Amnesia: the Dark Descent is the creepiest game I have ever played - and could be considered one of the top horror experiences of all-time. What is particularly amazing about the game is that it creates its horror more from atmosphere than anything else (even 'instructing' players upon starting the game on how to get the most out of the experience) and scares without relying on excessive violence or gore. EA's Dead Space 2 has a lot of scary moments, but despite bombarding players with a host of disturbing images it cannot instill players with the sense of dread that every second inside Brennenburg Castle does.
It is a game people who enjoy being scared must check out, and a new deal between Frictional Games and THQ may help to give the game further exposure. While the game has been available for quite some time as a digital download from services like Steam, it is now getting its first release at physical retail where its $20 price tag will hopefully not immediately relegate it to the bargain software section. Though it shows some rough edges at times, Amnesia is a remarkably polished experience from a small independent studio - and one that writes its own proprietary engine, to boot.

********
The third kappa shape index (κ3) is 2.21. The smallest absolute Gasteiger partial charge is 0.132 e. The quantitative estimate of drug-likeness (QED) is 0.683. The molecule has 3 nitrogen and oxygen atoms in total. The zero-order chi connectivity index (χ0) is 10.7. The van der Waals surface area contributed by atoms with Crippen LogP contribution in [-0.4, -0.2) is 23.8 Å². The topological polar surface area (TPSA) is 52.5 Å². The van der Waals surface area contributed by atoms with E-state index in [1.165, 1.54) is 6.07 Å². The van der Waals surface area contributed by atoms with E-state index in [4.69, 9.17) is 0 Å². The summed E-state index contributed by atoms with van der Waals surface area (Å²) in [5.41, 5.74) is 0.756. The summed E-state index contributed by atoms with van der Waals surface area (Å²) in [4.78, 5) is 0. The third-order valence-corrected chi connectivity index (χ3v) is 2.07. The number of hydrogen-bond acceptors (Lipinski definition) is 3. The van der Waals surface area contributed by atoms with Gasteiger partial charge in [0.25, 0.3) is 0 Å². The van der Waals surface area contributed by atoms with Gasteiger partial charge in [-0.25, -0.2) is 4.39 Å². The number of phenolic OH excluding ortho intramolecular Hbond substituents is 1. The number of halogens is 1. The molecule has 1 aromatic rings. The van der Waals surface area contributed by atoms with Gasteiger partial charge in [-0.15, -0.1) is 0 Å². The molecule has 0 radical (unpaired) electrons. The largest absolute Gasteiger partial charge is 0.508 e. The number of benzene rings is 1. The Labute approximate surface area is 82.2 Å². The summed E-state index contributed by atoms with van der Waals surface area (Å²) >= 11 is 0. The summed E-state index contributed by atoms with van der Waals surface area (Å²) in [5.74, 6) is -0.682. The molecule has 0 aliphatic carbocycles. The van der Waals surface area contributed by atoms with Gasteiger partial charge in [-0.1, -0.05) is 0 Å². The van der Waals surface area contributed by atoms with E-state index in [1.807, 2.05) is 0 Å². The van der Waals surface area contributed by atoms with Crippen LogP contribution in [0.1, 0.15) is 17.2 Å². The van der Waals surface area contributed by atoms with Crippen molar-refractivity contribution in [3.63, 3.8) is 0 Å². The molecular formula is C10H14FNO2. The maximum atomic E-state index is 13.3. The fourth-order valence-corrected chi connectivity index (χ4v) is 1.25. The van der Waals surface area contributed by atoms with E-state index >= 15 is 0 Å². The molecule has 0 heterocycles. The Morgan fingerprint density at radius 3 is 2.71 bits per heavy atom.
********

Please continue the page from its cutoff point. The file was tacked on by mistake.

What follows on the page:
Despite earning a host of accolades and recommendations from blogs and enthusiast gaming sites alike, Frictional has only managed to shift about 200,000 copies so far. This is more than enough for the studio to make money on the title, but this release will hopefully help the game achieve a wider audience.
If THQ or Frictional ever release public numbers about the retail copy's success, it will be an interesting case in the ongoing study of digital versus physical retail in PC gaming. At the same time, in coming out February 22nd, it is competing against high-profile releases like Bulletstorm and Killzone 3, but there is nothing on the market which is quite like playing Amnesia.
The box art is arguably not the greatest design, but don't let that fool you: Amnesia is a game that shouldn't be missed.